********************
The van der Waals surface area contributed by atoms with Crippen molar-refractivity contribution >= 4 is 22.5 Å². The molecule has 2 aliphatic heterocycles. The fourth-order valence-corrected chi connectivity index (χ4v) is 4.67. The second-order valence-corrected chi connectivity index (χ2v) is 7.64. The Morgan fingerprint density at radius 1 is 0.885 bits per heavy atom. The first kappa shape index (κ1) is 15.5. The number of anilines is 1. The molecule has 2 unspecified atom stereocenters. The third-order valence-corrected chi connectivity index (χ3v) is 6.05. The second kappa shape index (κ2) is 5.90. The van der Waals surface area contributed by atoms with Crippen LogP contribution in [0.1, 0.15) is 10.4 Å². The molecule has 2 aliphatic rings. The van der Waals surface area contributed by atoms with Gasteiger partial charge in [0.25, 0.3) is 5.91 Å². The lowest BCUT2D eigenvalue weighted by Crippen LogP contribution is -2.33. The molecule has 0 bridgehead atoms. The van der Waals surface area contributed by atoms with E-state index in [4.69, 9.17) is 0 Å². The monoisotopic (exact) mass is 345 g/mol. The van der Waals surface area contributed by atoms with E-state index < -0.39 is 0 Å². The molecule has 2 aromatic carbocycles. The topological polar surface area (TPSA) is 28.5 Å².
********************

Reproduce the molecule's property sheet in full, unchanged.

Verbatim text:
The van der Waals surface area contributed by atoms with Crippen molar-refractivity contribution >= 4 is 22.5 Å². The molecule has 2 aliphatic heterocycles. The fourth-order valence-corrected chi connectivity index (χ4v) is 4.67. The second-order valence-corrected chi connectivity index (χ2v) is 7.64. The Morgan fingerprint density at radius 1 is 0.885 bits per heavy atom. The first kappa shape index (κ1) is 15.5. The number of anilines is 1. The molecule has 2 unspecified atom stereocenters. The third-order valence-corrected chi connectivity index (χ3v) is 6.05. The second kappa shape index (κ2) is 5.90. The van der Waals surface area contributed by atoms with Crippen LogP contribution in [0.1, 0.15) is 10.4 Å². The molecule has 2 aliphatic rings. The van der Waals surface area contributed by atoms with Gasteiger partial charge in [0.25, 0.3) is 5.91 Å². The lowest BCUT2D eigenvalue weighted by Crippen LogP contribution is -2.33. The molecule has 0 bridgehead atoms. The van der Waals surface area contributed by atoms with E-state index in [4.69, 9.17) is 0 Å². The monoisotopic (exact) mass is 345 g/mol. The van der Waals surface area contributed by atoms with E-state index < -0.39 is 0 Å². The molecule has 2 aromatic carbocycles. The topological polar surface area (TPSA) is 28.5 Å².